You’ve finally saved enough to make a down payment on a home and your bid has just been accepted (renting instead of buying? See these 6 Reasons You Need Renter's Insurance). You'll need homeowners insurance but you might not know a whole lot about it. This article will bring you up to speed by explaining some basic home insurance terminology and some of its fundamental concepts. With this information, you'll be able to read and understand a policy and know what the essentials are before buying one.
A Few Essential Terms
In your insurance policy, there will be a section entitled "definitions." Here are a few of the key terms you'll find there.
Insured: a person who buys insurance (in this case, you!)
Insurer: an insurance company that sells insurance (protect your investment by learning How to Choose an Insurance Company that Won't Go Out of Business).
Coverage: a dollar amount of protection provided by an insurance policy.
Liability Coverages: coverage for injuries to another person or damage to another person’s property caused by you or another person covered under your homeowner’s policy (such as a minor child living with you).
Optional Coverages: coverages that you can choose to buy, as opposed to property and liability coverages, which are mandatory and found in every homeowner’s policy.
Actual Cash Value: If your property is damaged, the insurer will usually pay actual cash value up to the limit of insurance purchased. To determine actual cash value, the insurer will take into account the cost of replacement less depreciation among other things.
Business: regular pursuit done for financial gain. Note that business property is not usually covered under a homeowner’s policy even if the business property is kept in your home.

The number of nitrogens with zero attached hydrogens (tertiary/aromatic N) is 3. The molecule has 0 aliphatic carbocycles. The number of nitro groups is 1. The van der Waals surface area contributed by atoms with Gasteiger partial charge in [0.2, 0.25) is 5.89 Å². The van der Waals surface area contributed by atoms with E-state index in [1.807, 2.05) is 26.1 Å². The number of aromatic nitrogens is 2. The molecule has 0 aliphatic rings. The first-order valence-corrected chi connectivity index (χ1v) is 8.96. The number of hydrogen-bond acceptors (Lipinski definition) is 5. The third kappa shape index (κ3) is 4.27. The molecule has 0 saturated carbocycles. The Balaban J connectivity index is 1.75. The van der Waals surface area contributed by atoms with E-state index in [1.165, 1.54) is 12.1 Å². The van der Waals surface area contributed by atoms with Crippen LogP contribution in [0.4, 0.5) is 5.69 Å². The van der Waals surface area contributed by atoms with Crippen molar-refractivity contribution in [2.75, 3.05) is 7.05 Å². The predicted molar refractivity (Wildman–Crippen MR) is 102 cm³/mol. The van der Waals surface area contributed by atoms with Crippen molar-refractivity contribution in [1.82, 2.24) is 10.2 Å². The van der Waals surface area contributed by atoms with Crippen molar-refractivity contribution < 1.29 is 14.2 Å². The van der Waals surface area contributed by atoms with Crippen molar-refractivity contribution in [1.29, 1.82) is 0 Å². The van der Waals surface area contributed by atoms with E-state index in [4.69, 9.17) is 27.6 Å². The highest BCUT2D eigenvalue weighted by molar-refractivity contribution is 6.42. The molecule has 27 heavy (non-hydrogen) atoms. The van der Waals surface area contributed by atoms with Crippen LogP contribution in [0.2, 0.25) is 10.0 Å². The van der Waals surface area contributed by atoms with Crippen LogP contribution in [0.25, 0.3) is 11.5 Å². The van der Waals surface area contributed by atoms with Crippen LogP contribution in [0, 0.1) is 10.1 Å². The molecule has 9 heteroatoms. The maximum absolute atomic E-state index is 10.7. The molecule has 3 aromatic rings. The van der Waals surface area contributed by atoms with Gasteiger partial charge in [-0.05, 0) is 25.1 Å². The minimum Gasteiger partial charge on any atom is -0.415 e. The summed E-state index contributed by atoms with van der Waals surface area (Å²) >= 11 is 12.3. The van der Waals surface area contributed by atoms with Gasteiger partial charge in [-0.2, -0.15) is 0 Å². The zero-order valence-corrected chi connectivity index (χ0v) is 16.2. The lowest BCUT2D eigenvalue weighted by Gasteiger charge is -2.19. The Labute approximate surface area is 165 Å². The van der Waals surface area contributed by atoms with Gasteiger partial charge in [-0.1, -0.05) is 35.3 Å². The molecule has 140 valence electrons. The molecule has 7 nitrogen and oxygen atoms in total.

Flood: water damage from any body of water, whether natural or man-made, whether wind-driven or not (for more details, see 5 Water Damage Home Insurance Scenarios: Are You Covered?). Note that while "other water damage" (such as damage from a water pipe bursting) is covered, floods are usually not covered unless you specifically pay for such coverage or buy it from the National Flood Insurance Program (NFIP). In some high-risk, flood-prone areas you might be required to purchase flood coverage—and even if you are not required to purchase it, you might want to (especially considering these 5 Ways Climate Chance Can Affect Your Home Insurance Policy).
What You Need
If you, like the vast majority of homeowners, are taking out a loan to buy your home (a mortgage), the lender will require that you have an insurance policy in place before you close on the house (and even if you don’t have a mortgage, you will want insurance). The real estate agent you are working with to find your home can recommend an insurance agent or broker who will help you find the best policy for your needs (see Insurance Agents: What's the Point? to find out whether you should work with one).
At the top of the list of key components are the property coverages. For example, if your home burns down in a fire—whether caused by an internal problem in the house (an electrical short, a dropped cigarette) or from an external source such as a wildfire—you are covered (learn more in Does Homeowners Insurance Cover Natural Disasters?).
Note that damage to electronic equipment cause by power surges is usually not covered, and that some insurers will not sell insurance to you if you live in an area that is prone to wildfires.
Some key things to look out for with respect to property coverages:
- If you have outbuildings on the property, such as a tool shed, a studio or workspace of any kind, a small rental unit, or a garage that is not connected to the house, be sure to tell your insurance agent or broker about these structures when you discuss your needs with them. These might or might not be covered under the standard policy. If they are not, you can add them to the policy with a small increase in premium. And of course, if you add such a structure to the property after you buy, call your agent before you build it and find out if the structure will be covered.
- If you have a swimming pool on the property, whether it's an in-ground concrete pool or one made of synthetic material that stands above ground, be sure, again, to tell your agent or broker about these structures. And, again, if you add them after you buy, call your agent before they are built or installed to see whether they'll be covered.